RBC has a special type of cytoskeleton, which is made up of actin and spectrin. Both the proteins are anchored to transmembrane proteins by means of another protein called ankyrin. Absence of spectrin results in hereditary spherocytosis. In this condition, the cell is deformed, losses its biconcave shape and becomes globular (spherocytic). The spherocyte is very fragile and easily ruptured (hemolyzed) in hypotonic solutions.
PROPERTIES OF RED BLOOD CELLS
When blood is taken out of the blood vessel, the RBCs pile up one above another like the pile of coins. This property of the RBCs is called rouleaux (pleural = rouleau) formation. It is accelerated by plasma proteins globulin and fibrinogen.
Specific gravity of RBC is 1.092 to 1.101.
PACKED CELL VOLUME
Packed cell volume (PCV) is the proportion of blood occupied by RBCs expressed in percentage. It is also called hematocrit value. It is 45% of the blood and the plasma volume is 55%.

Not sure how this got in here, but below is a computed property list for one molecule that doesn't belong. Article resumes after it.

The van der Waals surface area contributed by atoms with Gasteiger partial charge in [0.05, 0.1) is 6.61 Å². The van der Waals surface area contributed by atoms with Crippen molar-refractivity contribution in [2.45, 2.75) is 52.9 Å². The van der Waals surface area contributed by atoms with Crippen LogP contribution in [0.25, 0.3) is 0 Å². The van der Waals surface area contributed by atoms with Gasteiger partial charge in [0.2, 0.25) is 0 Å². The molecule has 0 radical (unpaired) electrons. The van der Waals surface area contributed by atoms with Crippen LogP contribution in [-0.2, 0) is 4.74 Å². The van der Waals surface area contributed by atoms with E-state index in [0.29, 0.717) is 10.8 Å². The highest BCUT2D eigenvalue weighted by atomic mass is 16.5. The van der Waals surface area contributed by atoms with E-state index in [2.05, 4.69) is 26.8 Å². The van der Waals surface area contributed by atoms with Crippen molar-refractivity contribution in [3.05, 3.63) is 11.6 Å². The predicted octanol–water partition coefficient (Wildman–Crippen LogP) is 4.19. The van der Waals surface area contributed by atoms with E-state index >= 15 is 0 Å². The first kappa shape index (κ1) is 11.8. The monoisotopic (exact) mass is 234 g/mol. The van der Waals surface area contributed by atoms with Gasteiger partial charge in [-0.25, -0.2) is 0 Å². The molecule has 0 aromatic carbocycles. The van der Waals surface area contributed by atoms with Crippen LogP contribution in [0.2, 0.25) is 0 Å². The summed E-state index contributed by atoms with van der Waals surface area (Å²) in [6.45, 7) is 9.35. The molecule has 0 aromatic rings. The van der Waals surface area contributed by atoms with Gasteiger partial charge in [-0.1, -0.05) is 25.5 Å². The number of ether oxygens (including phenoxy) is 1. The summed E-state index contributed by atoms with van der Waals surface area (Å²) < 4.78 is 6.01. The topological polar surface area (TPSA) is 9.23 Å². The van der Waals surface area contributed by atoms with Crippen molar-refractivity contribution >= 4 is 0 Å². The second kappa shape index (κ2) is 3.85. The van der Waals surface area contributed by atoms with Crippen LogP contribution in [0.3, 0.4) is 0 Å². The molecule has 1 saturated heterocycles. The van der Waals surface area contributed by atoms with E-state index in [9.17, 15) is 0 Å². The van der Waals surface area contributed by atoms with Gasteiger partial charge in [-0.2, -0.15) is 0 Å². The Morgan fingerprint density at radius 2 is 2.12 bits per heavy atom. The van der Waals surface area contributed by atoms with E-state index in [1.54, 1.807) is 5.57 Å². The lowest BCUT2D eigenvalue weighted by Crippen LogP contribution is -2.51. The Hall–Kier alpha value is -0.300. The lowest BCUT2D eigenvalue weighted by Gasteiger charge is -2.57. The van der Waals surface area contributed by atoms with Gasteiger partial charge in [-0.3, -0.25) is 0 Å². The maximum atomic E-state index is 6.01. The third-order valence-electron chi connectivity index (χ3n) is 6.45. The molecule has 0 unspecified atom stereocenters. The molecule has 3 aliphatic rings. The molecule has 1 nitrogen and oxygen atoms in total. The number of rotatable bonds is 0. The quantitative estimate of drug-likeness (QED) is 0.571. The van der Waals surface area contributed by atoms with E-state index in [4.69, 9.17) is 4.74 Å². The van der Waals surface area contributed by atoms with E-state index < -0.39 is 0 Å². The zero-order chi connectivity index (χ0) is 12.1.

During circulation, the RBCs remain suspended uniformly in the blood. This property of the RBCs is called the suspension stability.
LIFESPAN OF RED BLOOD CELLS
Average lifespan of RBC is about 120 days. After the lifetime the senile (old) RBCs are destroyed in the reticuloendothelial system.
Determination of Lifespan of Red Blood Cells
Lifespan of the RBC is determined by radioisotope method. RBCs are tagged with radioactive substances like radioactive iron or radioactive chromium. Life of RBC is determined by studying the rate of loss of radioactive cells from circulation.
FATE OF RED BLOOD CELLS